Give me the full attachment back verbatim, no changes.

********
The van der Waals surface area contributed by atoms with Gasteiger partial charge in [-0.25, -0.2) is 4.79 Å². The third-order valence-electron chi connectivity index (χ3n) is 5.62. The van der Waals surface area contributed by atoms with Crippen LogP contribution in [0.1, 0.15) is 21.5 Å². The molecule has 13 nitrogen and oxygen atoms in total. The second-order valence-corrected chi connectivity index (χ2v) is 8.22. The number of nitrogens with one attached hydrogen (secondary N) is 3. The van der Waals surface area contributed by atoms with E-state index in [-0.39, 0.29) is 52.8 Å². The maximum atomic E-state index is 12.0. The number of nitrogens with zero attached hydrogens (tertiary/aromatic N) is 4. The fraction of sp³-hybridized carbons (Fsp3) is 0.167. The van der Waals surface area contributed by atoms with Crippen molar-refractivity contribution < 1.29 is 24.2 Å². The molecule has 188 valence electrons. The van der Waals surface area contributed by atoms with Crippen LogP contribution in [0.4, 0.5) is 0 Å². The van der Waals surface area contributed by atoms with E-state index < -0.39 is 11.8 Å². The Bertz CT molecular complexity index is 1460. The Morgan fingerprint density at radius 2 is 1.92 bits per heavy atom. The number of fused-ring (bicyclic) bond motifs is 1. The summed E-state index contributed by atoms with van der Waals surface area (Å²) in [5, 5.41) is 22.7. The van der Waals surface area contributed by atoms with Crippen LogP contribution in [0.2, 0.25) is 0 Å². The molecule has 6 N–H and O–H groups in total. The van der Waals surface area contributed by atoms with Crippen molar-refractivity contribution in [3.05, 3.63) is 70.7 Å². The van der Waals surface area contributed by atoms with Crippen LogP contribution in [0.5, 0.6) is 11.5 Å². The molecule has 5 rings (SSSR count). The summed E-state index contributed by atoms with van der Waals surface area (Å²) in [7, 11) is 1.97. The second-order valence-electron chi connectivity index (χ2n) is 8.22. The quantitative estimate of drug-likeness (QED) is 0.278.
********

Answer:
The van der Waals surface area contributed by atoms with Gasteiger partial charge in [-0.25, -0.2) is 4.79 Å². The third-order valence-electron chi connectivity index (χ3n) is 5.62. The van der Waals surface area contributed by atoms with Crippen LogP contribution in [0.1, 0.15) is 21.5 Å². The molecule has 13 nitrogen and oxygen atoms in total. The second-order valence-corrected chi connectivity index (χ2v) is 8.22. The number of nitrogens with one attached hydrogen (secondary N) is 3. The van der Waals surface area contributed by atoms with E-state index in [-0.39, 0.29) is 52.8 Å². The maximum atomic E-state index is 12.0. The number of nitrogens with zero attached hydrogens (tertiary/aromatic N) is 4. The fraction of sp³-hybridized carbons (Fsp3) is 0.167. The van der Waals surface area contributed by atoms with Crippen molar-refractivity contribution < 1.29 is 24.2 Å². The molecule has 188 valence electrons. The van der Waals surface area contributed by atoms with Crippen LogP contribution in [0.4, 0.5) is 0 Å². The van der Waals surface area contributed by atoms with E-state index < -0.39 is 11.8 Å². The Bertz CT molecular complexity index is 1460. The Morgan fingerprint density at radius 2 is 1.92 bits per heavy atom. The number of fused-ring (bicyclic) bond motifs is 1. The summed E-state index contributed by atoms with van der Waals surface area (Å²) in [5, 5.41) is 22.7. The van der Waals surface area contributed by atoms with Crippen LogP contribution in [0.2, 0.25) is 0 Å². The molecule has 6 N–H and O–H groups in total. The van der Waals surface area contributed by atoms with Crippen molar-refractivity contribution in [3.05, 3.63) is 70.7 Å². The van der Waals surface area contributed by atoms with Crippen LogP contribution in [0.5, 0.6) is 11.5 Å². The molecule has 5 rings (SSSR count). The summed E-state index contributed by atoms with van der Waals surface area (Å²) in [7, 11) is 1.97. The second-order valence-electron chi connectivity index (χ2n) is 8.22. The quantitative estimate of drug-likeness (QED) is 0.278.